Hold Harmless Clause

What is a 'Hold Harmless Clause'

A hold harmless clause is a statement in a legal contract stating that an individual or organization is not liable for any injuries or damages caused to the individual signing the contract. An individual may be asked to sign a hold harmless agreement when undertaking an activity that involves risk for which the enabling entity does not want to be legally or financially responsible.

Also known as hold harmless provision.

BREAKING DOWN 'Hold Harmless Clause'

For example, a sports club may include a hold harmless clause in its contract to prevent its members from suing if they are injured in the course of participating in a tennis match. In this example, the hold harmless clause would ask the participant to accept all risks associated with the activity, including the risks of injury or death.

RELATED TERMS
  1. Social Host Liability

    A legal term and area of law that deals with the liability of ...
  2. Adhesion Contract

    A contract in which one party has substantially more power than ...
  3. Breach Of Contract

    Violation of any of the agreed-upon terms and conditions of a ...
  4. Non-Contestability Clause

    1. A provision in a person's will designed to stop beneficiaries ...
  5. Severability

    A clause in a contract that allows for the terms of the contract ...
  6. Assignable Contract

    A futures contract with a provision permitting the contract holder ...
Related Articles
  1. Retirement

    Build A Wall Around Your Assets

    Learn how to protect your money from lawsuits, creditors and other judgment proceedings.
  2. Entrepreneurship

    Don't Get Sued: 5 Tips To Protect Your Small Business

    Find out what you can do to limit risk and keep your business running smoothly.
  3. Insurance

    Are You Trying To Get Sued?!

    Organizational lawsuits are commonplace these days. Knowing how to react to and (more importantly) prevent them can save your business.
  4. Home & Auto

    Cover Your Company With Liability Insurance

    Every business is susceptible to legal action. Find out how to protect yours.
  5. Home & Auto

    It's Raining Lawsuits: Do You Need An Umbrella Policy?

    This type of insurance protects your assets and future wages against lawsuits. Find out if it might benefit you.
  6. Personal Finance

    Litigation: Are Your Investments At Risk?

    Don't let company lawsuits hit you unprepared. Learn how to uncover how they might affect you.
  7. Home & Auto

    Protect Your Company From Employee Lawsuits

    Understanding employment practices liability insurance is easy, once you know the basics.
  8. Budgeting

    Low-Income Households to Get Broadband Subsidy

    The FCC's recently approved broadband subsidy for low-income households should help many people get online. Not that everyone's in favor of it.
  9. Retirement

    Laws That Help Low Income Retirement

    If you're retired – or about to be – and money is tight, look to these programs and other benefits for help should you need it.
  10. Savings

    Check for Lost Property Now – Before a State Grabs It

    You may be richer than you think. There are billions in unclaimed funds in the U.S. Here's how to determine whether some of that money is yours.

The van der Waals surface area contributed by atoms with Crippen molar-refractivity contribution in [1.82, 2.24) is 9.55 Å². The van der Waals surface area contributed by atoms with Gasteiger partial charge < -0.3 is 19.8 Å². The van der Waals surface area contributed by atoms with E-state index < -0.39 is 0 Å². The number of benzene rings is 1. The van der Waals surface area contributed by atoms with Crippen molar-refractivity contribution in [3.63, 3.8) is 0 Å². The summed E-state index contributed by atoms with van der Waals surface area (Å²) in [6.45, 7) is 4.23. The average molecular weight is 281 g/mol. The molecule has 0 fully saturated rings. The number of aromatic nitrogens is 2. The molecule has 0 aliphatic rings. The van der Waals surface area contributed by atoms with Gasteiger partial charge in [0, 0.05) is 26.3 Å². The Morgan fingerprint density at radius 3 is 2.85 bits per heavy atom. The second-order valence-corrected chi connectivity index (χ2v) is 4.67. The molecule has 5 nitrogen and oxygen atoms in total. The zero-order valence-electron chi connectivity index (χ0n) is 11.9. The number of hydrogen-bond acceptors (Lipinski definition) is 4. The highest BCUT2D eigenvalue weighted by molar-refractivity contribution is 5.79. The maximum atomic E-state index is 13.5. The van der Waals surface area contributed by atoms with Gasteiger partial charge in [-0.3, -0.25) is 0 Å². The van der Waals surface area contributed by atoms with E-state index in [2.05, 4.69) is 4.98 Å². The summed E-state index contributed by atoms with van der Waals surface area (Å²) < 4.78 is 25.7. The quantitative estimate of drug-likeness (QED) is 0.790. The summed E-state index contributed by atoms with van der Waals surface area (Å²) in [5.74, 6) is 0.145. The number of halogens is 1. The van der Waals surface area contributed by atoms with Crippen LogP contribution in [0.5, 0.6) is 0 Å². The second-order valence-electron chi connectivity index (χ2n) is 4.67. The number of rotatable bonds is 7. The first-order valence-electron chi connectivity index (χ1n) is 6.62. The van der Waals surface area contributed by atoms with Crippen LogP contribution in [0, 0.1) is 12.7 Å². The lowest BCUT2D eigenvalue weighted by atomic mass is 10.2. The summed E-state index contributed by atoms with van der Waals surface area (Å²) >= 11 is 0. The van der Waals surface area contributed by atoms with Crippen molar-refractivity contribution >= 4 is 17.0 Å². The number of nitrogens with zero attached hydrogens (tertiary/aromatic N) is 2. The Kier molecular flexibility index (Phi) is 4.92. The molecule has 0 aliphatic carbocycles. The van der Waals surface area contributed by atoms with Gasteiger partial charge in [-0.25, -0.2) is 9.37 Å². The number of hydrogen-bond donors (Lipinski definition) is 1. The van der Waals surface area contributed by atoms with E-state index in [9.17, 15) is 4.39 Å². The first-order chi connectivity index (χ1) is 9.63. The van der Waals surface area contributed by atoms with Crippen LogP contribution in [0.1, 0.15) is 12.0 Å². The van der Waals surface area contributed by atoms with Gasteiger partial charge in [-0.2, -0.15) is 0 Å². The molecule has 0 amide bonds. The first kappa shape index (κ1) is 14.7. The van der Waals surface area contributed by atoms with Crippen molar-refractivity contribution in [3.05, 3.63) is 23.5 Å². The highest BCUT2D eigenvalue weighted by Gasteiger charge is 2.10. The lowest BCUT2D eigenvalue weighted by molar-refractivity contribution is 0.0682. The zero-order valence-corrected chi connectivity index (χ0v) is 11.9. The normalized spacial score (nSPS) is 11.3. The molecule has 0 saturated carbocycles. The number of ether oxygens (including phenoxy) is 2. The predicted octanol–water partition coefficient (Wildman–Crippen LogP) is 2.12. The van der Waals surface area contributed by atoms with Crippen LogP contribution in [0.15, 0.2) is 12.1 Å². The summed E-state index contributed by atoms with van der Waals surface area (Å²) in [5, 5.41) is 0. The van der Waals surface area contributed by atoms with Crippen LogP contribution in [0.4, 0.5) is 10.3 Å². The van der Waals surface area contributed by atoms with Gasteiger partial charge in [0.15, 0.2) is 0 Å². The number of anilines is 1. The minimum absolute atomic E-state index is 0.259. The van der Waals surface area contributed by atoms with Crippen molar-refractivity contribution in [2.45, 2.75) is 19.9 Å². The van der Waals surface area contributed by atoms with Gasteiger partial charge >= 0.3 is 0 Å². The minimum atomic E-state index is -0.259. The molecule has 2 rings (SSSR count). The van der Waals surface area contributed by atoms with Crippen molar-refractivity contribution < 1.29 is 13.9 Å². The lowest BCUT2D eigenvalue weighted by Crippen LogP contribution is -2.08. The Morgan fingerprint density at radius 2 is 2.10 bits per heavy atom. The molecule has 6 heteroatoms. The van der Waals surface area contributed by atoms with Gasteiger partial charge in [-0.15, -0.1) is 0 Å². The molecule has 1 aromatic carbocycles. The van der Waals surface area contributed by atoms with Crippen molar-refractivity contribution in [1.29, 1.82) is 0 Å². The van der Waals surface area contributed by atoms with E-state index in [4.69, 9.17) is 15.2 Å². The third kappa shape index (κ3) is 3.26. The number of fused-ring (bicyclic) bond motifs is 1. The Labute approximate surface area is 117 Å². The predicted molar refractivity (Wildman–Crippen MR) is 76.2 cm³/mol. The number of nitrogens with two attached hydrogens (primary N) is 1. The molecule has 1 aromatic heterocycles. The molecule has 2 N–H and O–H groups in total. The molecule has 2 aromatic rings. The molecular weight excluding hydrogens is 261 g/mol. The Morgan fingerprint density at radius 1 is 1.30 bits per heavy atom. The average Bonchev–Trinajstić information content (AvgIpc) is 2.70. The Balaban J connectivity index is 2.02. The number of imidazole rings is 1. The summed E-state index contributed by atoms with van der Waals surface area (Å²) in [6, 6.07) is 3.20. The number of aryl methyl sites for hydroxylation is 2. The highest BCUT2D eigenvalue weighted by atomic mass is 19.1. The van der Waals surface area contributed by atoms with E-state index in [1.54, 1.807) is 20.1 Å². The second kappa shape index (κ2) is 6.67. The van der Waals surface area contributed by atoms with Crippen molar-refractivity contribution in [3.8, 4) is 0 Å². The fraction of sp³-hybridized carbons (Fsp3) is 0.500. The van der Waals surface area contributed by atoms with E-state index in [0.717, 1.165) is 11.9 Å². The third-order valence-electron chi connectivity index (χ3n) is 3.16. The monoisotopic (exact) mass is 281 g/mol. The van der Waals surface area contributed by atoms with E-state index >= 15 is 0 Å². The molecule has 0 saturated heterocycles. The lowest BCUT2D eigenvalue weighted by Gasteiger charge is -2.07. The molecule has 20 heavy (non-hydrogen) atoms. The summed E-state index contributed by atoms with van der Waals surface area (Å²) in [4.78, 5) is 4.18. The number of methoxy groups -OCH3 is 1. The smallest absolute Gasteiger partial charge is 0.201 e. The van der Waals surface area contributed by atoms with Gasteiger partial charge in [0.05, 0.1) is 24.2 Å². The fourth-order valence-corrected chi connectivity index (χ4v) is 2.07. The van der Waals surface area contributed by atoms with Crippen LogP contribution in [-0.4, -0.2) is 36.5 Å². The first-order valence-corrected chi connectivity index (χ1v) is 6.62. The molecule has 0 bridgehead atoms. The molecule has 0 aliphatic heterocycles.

RELATED FAQS
  1. What exactly is insider trading?

    An "insider" is any person who possesses at least one of the following: 1) access to valuable non-public information about ... Read Answer >>
  2. What is the Writ of Mandamus?

    Learn how the powerful, but rarely used, court-ordered writs of mandamus can end an injustice and force someone, or a public ... Read Answer >>
  3. Are UTMA accounts escheatable?

    Find out whether your UTMA account can be escheated, the basics of escheatment and who is responsible for maintaining account ... Read Answer >>
  4. Can the IRS audit you after a refund?

    Learn how the U.S. Internal Revenue Service (IRS) can conduct a tax audit even after a taxpayer was issued a tax refund in ... Read Answer >>
  5. How does escheatment impact a company?

    Find out how escheatment can impact a company's bottom line, including what kinds of assets are at risk and what the penalties ... Read Answer >>
  6. What happens if property is wrongfully escheated?

    Find out what happens if your financial assets, such as checking and savings accounts or investment portfolios, are wrongfully ... Read Answer >>
Hot Definitions
  1. Keynesian Economics

    An economic theory of total spending in the economy and its effects on output and inflation. Keynesian economics was developed ...
  2. Society for Worldwide Interbank Financial Telecommunications ...

    A member-owned cooperative that provides safe and secure financial transactions for its members. Established in 1973, the ...
  3. Generally Accepted Accounting Principles - GAAP

    The common set of accounting principles, standards and procedures that companies use to compile their financial statements. ...
  4. DuPont Analysis

    A method of performance measurement that was started by the DuPont Corporation in the 1920s. With this method, assets are ...
  5. Call Option

    An agreement that gives an investor the right (but not the obligation) to buy a stock, bond, commodity, or other instrument ...
  6. Economies Of Scale

    Economies of scale is the cost advantage that arises with increased output of a product. Economies of scale arise because ...
Trading Center